Europe’s EV industry got a major boost last week as Savannah Resources’ [SAV.L] plans for a lithium mine in Portugal were given the green light, despite opposition from locals. It will be the largest spodumene lithium — a hard rock form of the critical mineral — resource in Europe, and production is flagged for 2026.

Australia-listed lithium start-up European Lithium [EUR.AX] is currently in the process of merging with the SPAC Sizzle Acquisition Corp [SZZL], which will see the miner list on the Nasdaq. Once completed, European Lithium will receive $750m-worth of shares in the newly-formed entity Critical Metals Corp, which will help it to advance its Wolfsberg lithium mine in Austria.

“In order to support the rapidly growing EV supply chain in Europe, [Wolfsberg] is expected to become the region’s first major source of lithium concentrate, filling a critical gap in the European EV battery supply chain,” stated the miner in a press release.

Automakers scramble to lock down future supplies

Investing in the lithium supply chain will be vital if automakers are to achieve and grow their EV production goals.

Last month, Ford [F] inked long-term deals with Albemarle [ALB], Sociedad Química y Minera de Chile [SQM], and Nemaska Lithium. Albemarle, for example, will provide Ford with more than 100,000 tonnes of battery-grade lithium hydroxide, which it is estimated will power approximately three million EV batteries.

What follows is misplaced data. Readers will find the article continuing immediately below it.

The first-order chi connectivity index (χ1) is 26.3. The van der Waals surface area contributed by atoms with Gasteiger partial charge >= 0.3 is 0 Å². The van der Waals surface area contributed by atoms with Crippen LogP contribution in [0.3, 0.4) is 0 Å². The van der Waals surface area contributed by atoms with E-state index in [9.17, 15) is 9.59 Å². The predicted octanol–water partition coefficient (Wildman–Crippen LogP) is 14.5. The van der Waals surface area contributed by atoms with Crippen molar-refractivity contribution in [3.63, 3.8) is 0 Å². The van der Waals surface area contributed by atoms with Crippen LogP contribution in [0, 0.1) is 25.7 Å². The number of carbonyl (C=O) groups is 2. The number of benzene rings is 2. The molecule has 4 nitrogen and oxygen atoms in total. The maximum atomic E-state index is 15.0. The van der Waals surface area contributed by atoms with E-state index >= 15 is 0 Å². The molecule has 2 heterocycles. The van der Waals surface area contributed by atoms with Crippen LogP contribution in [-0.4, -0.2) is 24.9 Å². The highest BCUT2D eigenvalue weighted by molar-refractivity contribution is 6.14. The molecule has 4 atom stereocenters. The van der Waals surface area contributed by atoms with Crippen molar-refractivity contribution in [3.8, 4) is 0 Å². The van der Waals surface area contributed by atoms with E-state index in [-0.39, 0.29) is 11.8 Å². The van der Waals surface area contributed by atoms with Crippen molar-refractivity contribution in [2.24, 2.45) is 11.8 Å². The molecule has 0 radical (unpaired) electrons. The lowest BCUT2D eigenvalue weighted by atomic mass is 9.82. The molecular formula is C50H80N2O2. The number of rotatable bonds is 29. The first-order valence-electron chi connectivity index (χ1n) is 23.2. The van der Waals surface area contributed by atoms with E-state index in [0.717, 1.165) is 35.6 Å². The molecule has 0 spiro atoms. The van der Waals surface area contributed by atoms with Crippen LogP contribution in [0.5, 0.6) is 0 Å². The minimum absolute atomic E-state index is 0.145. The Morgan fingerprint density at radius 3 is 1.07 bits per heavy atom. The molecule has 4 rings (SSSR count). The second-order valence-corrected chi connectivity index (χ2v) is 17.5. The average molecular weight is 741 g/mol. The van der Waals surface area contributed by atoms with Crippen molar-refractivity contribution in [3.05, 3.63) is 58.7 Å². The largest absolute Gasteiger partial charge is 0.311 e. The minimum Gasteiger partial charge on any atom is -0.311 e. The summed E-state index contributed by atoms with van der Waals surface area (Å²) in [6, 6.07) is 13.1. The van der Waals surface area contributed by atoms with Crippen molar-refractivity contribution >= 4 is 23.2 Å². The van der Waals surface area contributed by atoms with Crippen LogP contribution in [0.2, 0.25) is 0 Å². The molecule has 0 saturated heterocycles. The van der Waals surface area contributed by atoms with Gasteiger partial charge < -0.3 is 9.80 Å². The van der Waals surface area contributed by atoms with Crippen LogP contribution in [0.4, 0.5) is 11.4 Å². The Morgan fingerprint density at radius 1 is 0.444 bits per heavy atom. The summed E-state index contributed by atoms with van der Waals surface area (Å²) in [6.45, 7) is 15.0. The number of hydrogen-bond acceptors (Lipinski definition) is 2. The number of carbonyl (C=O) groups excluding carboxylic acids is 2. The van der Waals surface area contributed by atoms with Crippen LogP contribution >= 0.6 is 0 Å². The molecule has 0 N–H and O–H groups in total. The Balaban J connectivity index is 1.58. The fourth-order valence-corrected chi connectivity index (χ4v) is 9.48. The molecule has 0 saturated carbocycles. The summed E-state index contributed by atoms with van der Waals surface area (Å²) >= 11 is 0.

“Working together helps Ford strengthen our plans to help secure the lithium we need and to de-risk our production plans for millions of EVs over time,” commented Lisa Drake, the automaker's vice president of EV industrialisation, in a press release regarding the SQM partnership.

Securing long-term supplies and shortening the lithium supply chain should also help automakers to make their EVs more affordable and, in turn, more accessible.

Battery-grade lithium supply could be tight

Despite the EV industry outside of China working hard to lock down future lithium supplies, demand for EVs could stall in the near term. If this happens, then lithium prices could pull back in the second half of the year after rallying in May. Allan Pedersen, research director at Wood Mackenzie, has forecast the lithium price will “enter a period of controlled decline”.